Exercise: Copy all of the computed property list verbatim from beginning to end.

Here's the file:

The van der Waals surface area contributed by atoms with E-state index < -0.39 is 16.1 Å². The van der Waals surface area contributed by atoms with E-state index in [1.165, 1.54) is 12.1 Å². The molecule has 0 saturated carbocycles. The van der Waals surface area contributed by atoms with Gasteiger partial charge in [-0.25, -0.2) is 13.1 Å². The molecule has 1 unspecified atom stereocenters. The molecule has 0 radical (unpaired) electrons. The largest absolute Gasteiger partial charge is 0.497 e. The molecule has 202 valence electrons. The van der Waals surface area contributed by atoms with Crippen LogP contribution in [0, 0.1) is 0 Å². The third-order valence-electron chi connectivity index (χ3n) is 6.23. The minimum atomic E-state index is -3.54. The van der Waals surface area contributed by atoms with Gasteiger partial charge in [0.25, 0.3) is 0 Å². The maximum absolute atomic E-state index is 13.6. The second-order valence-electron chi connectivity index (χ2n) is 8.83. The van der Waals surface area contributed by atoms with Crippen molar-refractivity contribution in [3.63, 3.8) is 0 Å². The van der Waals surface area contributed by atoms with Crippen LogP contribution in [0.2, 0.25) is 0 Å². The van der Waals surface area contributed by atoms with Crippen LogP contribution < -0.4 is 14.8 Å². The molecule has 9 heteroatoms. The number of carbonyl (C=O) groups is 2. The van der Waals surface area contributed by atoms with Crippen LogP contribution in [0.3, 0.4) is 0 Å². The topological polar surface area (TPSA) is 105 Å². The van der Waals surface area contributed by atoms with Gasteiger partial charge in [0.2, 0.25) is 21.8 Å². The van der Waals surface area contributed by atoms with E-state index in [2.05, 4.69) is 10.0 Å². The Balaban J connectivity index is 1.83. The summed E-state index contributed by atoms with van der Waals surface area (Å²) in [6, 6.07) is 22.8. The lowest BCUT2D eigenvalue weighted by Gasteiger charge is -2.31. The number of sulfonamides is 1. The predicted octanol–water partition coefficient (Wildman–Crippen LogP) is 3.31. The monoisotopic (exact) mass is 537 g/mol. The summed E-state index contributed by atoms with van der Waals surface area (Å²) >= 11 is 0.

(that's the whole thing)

The van der Waals surface area contributed by atoms with E-state index < -0.39 is 16.1 Å². The van der Waals surface area contributed by atoms with E-state index in [1.165, 1.54) is 12.1 Å². The molecule has 0 saturated carbocycles. The van der Waals surface area contributed by atoms with Gasteiger partial charge in [-0.25, -0.2) is 13.1 Å². The molecule has 1 unspecified atom stereocenters. The molecule has 0 radical (unpaired) electrons. The largest absolute Gasteiger partial charge is 0.497 e. The molecule has 202 valence electrons. The van der Waals surface area contributed by atoms with Crippen LogP contribution in [0, 0.1) is 0 Å². The third-order valence-electron chi connectivity index (χ3n) is 6.23. The minimum atomic E-state index is -3.54. The van der Waals surface area contributed by atoms with Gasteiger partial charge in [0.25, 0.3) is 0 Å². The maximum absolute atomic E-state index is 13.6. The second-order valence-electron chi connectivity index (χ2n) is 8.83. The van der Waals surface area contributed by atoms with Crippen molar-refractivity contribution in [3.63, 3.8) is 0 Å². The van der Waals surface area contributed by atoms with Crippen LogP contribution in [0.2, 0.25) is 0 Å². The van der Waals surface area contributed by atoms with Crippen LogP contribution < -0.4 is 14.8 Å². The molecule has 9 heteroatoms. The number of carbonyl (C=O) groups is 2. The van der Waals surface area contributed by atoms with Crippen LogP contribution in [0.3, 0.4) is 0 Å². The topological polar surface area (TPSA) is 105 Å². The van der Waals surface area contributed by atoms with Gasteiger partial charge in [0.2, 0.25) is 21.8 Å². The van der Waals surface area contributed by atoms with E-state index in [2.05, 4.69) is 10.0 Å². The Balaban J connectivity index is 1.83. The summed E-state index contributed by atoms with van der Waals surface area (Å²) in [6, 6.07) is 22.8. The lowest BCUT2D eigenvalue weighted by Gasteiger charge is -2.31. The number of sulfonamides is 1. The predicted octanol–water partition coefficient (Wildman–Crippen LogP) is 3.31. The monoisotopic (exact) mass is 537 g/mol. The summed E-state index contributed by atoms with van der Waals surface area (Å²) >= 11 is 0.